Spacevidcast was the exclusive webcaster of the 2010 SpaceUp San Diego unconference, the first major space BarCamp-like event hosted by the San Diego Space Society. As part of their coverage, the hosts provided live video webcasts of many of the presentations as well as much of the Ignite talks. The videos are now available on demand. The quality of these videos is low only because of a lack of internet connections at the conference and spotty cell phone coverage.

NewSpace 2010 (2010)[edit]

Spacevidcast was the exclusive webcaster of the 2010 Space Frontier Foundation NewSpace Conference, a yearly conference for NewSpace leaders to meet and organize the future of the NewSpace movement. Jami and Cariann provided live coverage of each of the talks during the weekend. The videos are now available on demand (some are Epic subscriber-only).

SpaceUp D.C. (2010)[edit]

Spacevidcast was the exclusive webcaster of the 2010 SpaceUp Washington D.C. unconference, the second space BarCamp-like event hosted by Evadot founder Michael Doornbos. As part of their coverage, the hosts provided live video webcasts of many of the presentations and Ignite talks. The videos are now all available to watch on their YouTube channel.

SpaceUp San Diego (2011)[edit]

Spacevidcast is the exclusive webcaster of the 2011 SpaceUp San Diego unconference, the third space BarCamp-like event hosted by the San Diego Space Society and the first repeat SpaceUp, held on February 12–13, 2011. Cariann Higginbotham, co-host of Spacevidcast, is attending the event and, assisted by corporate and private sponsors, will be providing live video webcasts of many of the presentations and T-5 talks (similar to Ignite talks). The videos will be available to watch on their YouTube channel and will be viewable live on their website.

SpaceUp Houston (2011)[edit]

Spacevidcast is the exclusive webcaster of the 2011 SpaceUp Houston unconference, the fourth space BarCamp-like event hosted by the Clear Lake NSS/Moon Society and the Lunar and Planetary Institute on February 12–13, 2011. Jami Higginbotham, co-host of Spacevidcast, is attending the event and will be providing live video webcasts of many of the presentations and demonstrations. The videos will be available to watch on their YouTube channel and will be viewable live on their website.

Space Shuttle launches[edit]

Spacevidcast was one of the first sources to get High Definition Space Shuttle launches online. These shows progressed until Spacevidcast was granted media access to the Kennedy Space Center Press site for STS-132 through the end of the program. The Spacevidcast shuttle coverage was marked as Wired Magazine's three best ways to watch a shuttle launch online.[5]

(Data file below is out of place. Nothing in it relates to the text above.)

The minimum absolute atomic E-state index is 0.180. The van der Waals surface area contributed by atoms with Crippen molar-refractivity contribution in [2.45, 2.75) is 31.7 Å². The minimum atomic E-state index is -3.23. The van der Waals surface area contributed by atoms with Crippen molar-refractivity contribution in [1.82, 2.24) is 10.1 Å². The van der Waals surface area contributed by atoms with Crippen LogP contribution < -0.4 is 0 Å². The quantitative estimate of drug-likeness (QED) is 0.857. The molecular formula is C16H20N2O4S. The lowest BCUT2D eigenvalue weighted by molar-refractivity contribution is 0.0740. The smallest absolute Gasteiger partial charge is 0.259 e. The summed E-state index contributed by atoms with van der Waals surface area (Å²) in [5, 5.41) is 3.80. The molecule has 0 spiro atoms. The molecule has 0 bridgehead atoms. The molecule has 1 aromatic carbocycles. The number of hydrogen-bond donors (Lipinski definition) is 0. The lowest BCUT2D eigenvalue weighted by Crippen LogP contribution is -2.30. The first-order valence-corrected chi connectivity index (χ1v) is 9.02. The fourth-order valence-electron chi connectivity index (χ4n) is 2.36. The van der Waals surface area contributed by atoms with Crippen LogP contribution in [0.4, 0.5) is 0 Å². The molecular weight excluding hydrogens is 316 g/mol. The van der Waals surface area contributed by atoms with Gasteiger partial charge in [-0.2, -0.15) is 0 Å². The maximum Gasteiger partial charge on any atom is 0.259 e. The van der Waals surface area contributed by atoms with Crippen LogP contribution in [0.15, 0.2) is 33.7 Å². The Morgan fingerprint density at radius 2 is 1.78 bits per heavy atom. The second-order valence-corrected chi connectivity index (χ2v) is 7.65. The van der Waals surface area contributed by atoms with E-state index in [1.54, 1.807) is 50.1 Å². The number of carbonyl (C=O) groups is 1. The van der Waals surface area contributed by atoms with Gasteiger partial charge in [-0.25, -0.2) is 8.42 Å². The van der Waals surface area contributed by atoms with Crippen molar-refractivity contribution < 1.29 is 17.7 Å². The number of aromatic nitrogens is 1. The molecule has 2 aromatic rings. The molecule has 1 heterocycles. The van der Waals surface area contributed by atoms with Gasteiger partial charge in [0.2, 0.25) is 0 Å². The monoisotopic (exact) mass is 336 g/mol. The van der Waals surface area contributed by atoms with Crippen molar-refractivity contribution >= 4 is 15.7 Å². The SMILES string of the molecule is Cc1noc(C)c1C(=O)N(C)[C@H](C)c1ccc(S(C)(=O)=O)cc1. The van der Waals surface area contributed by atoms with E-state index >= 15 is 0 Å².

TMRO broadcasts on other sites[edit]

For many of the early seasons, TMRO was also streamed live on its YouTube channel. During season 7, TMRO left YouTube streaming and moved to Livestream for more stable livestreaming; the show was also livestreamed regularly on Twitch.tv until 2019. On-demand episodes are still posted on YouTube.

TMRO on Patreon[edit]

During season 7, TMRO transitioned from its previous donor on-demand service, called Epic, to the crowdfunding website Patreon.

See also[edit]


Other articles of the topic Spaceflight : List of largest stars, Mars Moon eXploration (MMX) rover, Iapetus (moon), Ashley Williams (Mass Effect), List of space launch system designs, bluShift Aerospace, Apollo 13 Mission Operations Team
Some use of "" in your query was not closed by a matching "".Some use of "" in your query was not closed by a matching "".

References[edit]

  1. Salas, Randy A. (June 30, 2008). "Technobabble: Local webcast embarks on space odyssey". Star Tribune. Archived from the original on January 13, 2015. Retrieved July 29, 2011. Unknown parameter |url-status= ignored (help)
  2. "Space Vidcast". Twin Cities Live. July 14, 2008. Retrieved October 28, 2008.
  3. ""Vision of the Future" and "Best Presentation of Space" Winners Announced". July 15, 2010. Archived from the original on January 13, 2015. Retrieved August 5, 2010. Unknown parameter |url-status= ignored (help)
  4. "Who we are". TMRO. January 4, 2015. Retrieved February 14, 2018.
  5. "3 Great Ways to Watch the Last Space Shuttle Missions". Wired. February 23, 2011. Archived from the original on January 13, 2015. Unknown parameter |url-status= ignored (help)

External links[edit]


This article "TMRO" is from Wikipedia. The list of its authors can be seen in its historical and/or the page Edithistory:TMRO. Articles copied from Draft Namespace on Wikipedia could be seen on the Draft Namespace of Wikipedia and not main one.